To celebrate World Theatre Day, we asked resident theatre fan and reviewer Matt Buttell to explain exactly what he loves about live theatre.
Oscar Wilde once said, “I regard the theatre as the greatest of all art forms, the most immediate way in which a human being can share with another the sense of what it is to be a human being.”
I couldn’t agree with this statement more. There is something truly visceral about watching a production unfold, live, in front of your eyes as it takes shape and brings you into its narrative. Stories on stage can take many forms – straight plays, farces, ballets, operas, musicals – but all variations of live theatre have one thing in common: they’re a mirror into the soul of the audience watching.
For some shows, such reflections are obvious. Melodramas and powerful, emotional narratives are regularly seen as stories of the human condition, forcing audiences to question their moral standing, their most inner thoughts or even their darkest fears; but even the funniest, frothiest and most irreverent of shows can also demonstrate what it means to be human – and hold you in a single moment that simply celebrates the joy of life.
Theatre can be both of course, just like real life. In fact, the best productions and performances show us both the light and shade of living.
Theatre is also about escapism. Sadly we can’t all burst out into song and dance numbers around the vending machines in the office – but in the theatre you can. Sure, musicals have the wherewithal to do this most easily, but storytelling techniques across the whole spectrum of live theatre – think soliloquies, monologues, dance sequences, breaking the fourth wall – allow stories to be told in the most inventive of ways.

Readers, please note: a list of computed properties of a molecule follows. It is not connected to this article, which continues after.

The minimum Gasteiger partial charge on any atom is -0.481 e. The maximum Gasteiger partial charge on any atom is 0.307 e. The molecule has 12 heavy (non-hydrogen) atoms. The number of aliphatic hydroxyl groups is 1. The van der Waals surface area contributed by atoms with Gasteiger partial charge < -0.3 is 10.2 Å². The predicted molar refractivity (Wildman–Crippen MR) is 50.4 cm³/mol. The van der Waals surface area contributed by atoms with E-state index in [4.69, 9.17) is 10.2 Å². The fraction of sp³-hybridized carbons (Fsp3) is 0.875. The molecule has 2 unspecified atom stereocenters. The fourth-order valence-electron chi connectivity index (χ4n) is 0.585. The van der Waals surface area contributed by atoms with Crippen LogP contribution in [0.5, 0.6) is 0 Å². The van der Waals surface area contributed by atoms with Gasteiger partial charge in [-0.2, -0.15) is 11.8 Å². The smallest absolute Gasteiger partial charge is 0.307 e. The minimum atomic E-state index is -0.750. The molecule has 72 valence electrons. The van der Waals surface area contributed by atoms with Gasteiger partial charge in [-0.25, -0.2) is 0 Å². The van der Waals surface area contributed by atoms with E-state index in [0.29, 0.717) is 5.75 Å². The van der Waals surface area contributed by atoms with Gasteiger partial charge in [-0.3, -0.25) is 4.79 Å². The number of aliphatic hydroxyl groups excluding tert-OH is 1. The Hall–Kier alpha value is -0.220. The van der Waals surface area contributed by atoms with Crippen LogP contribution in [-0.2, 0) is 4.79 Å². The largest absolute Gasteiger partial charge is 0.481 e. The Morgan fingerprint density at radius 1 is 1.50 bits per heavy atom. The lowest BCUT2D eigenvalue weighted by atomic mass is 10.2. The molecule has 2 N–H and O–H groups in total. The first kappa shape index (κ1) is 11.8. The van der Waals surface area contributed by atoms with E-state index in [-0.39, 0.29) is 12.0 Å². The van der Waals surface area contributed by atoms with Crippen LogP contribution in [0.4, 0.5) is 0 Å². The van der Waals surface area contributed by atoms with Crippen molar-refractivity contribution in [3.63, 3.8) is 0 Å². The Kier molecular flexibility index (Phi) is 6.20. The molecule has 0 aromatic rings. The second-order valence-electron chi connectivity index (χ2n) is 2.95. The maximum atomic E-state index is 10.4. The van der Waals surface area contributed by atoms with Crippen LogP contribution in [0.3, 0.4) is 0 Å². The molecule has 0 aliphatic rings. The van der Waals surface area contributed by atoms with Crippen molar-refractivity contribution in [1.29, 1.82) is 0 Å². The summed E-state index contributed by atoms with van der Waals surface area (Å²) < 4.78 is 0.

Sometimes this is in the writing of the piece. Classics like Edward Albee’s Who’s Afraid of Virginia Woolf? – currently enjoying a five-star revival in the West End – are so sharply crafted that only a fool would try to pick apart their sterling script.
Elsewhere, it can be the direction, the choreography or the performances themselves that make a show come alive – or a combination of all the separate parts.
In stunning new musical An American in Paris, which opened at the Dominion Theatre last week, the dance sequences are so sublime that they tell as much of the story as any of the traditional Gershwin-penned musical numbers.
And at its heart, that’s exactly what the theatre is – storytelling.
When I was younger (and pretended I could act), theatre gave me the chance to be somebody else when I didn’t want to be me. As I’ve grown up (and now exclusively enjoy theatre as an audience member), it provides a safe space for me to learn about who I am, and learn who we all are as human beings.